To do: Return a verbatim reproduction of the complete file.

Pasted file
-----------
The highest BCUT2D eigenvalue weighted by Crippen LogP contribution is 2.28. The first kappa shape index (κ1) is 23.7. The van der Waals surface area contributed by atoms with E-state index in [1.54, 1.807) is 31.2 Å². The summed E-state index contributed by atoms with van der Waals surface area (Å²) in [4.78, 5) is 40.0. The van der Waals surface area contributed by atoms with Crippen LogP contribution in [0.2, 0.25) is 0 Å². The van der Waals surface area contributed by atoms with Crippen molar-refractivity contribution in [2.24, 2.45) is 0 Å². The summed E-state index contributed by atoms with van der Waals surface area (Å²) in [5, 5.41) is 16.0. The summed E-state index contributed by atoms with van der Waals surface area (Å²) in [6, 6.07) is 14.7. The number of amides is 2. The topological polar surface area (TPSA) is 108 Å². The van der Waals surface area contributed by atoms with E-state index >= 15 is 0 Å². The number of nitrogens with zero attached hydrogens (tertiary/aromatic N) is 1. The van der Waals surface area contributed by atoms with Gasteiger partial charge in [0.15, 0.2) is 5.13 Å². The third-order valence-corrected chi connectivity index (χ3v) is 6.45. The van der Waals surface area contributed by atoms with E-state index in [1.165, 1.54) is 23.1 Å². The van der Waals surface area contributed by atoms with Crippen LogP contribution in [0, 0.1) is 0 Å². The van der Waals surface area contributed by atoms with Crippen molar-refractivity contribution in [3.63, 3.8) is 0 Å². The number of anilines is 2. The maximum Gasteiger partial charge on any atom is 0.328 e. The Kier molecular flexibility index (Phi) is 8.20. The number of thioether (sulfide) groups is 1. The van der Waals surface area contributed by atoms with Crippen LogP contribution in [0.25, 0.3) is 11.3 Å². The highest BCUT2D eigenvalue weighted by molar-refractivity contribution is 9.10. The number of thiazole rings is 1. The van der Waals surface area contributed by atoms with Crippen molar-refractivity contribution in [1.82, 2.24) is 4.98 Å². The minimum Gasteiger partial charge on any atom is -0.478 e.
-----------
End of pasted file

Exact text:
The highest BCUT2D eigenvalue weighted by Crippen LogP contribution is 2.28. The first kappa shape index (κ1) is 23.7. The van der Waals surface area contributed by atoms with E-state index in [1.54, 1.807) is 31.2 Å². The summed E-state index contributed by atoms with van der Waals surface area (Å²) in [4.78, 5) is 40.0. The van der Waals surface area contributed by atoms with Crippen LogP contribution in [0.2, 0.25) is 0 Å². The van der Waals surface area contributed by atoms with Crippen molar-refractivity contribution in [2.24, 2.45) is 0 Å². The summed E-state index contributed by atoms with van der Waals surface area (Å²) in [5, 5.41) is 16.0. The summed E-state index contributed by atoms with van der Waals surface area (Å²) in [6, 6.07) is 14.7. The number of amides is 2. The topological polar surface area (TPSA) is 108 Å². The van der Waals surface area contributed by atoms with E-state index >= 15 is 0 Å². The number of nitrogens with zero attached hydrogens (tertiary/aromatic N) is 1. The van der Waals surface area contributed by atoms with Gasteiger partial charge in [0.15, 0.2) is 5.13 Å². The third-order valence-corrected chi connectivity index (χ3v) is 6.45. The van der Waals surface area contributed by atoms with E-state index in [1.165, 1.54) is 23.1 Å². The van der Waals surface area contributed by atoms with Crippen LogP contribution in [0, 0.1) is 0 Å². The van der Waals surface area contributed by atoms with Crippen molar-refractivity contribution in [3.63, 3.8) is 0 Å². The number of anilines is 2. The maximum Gasteiger partial charge on any atom is 0.328 e. The Kier molecular flexibility index (Phi) is 8.20. The number of thioether (sulfide) groups is 1. The van der Waals surface area contributed by atoms with Crippen LogP contribution in [0.25, 0.3) is 11.3 Å². The highest BCUT2D eigenvalue weighted by molar-refractivity contribution is 9.10. The number of thiazole rings is 1. The van der Waals surface area contributed by atoms with Crippen molar-refractivity contribution in [1.82, 2.24) is 4.98 Å². The minimum Gasteiger partial charge on any atom is -0.478 e.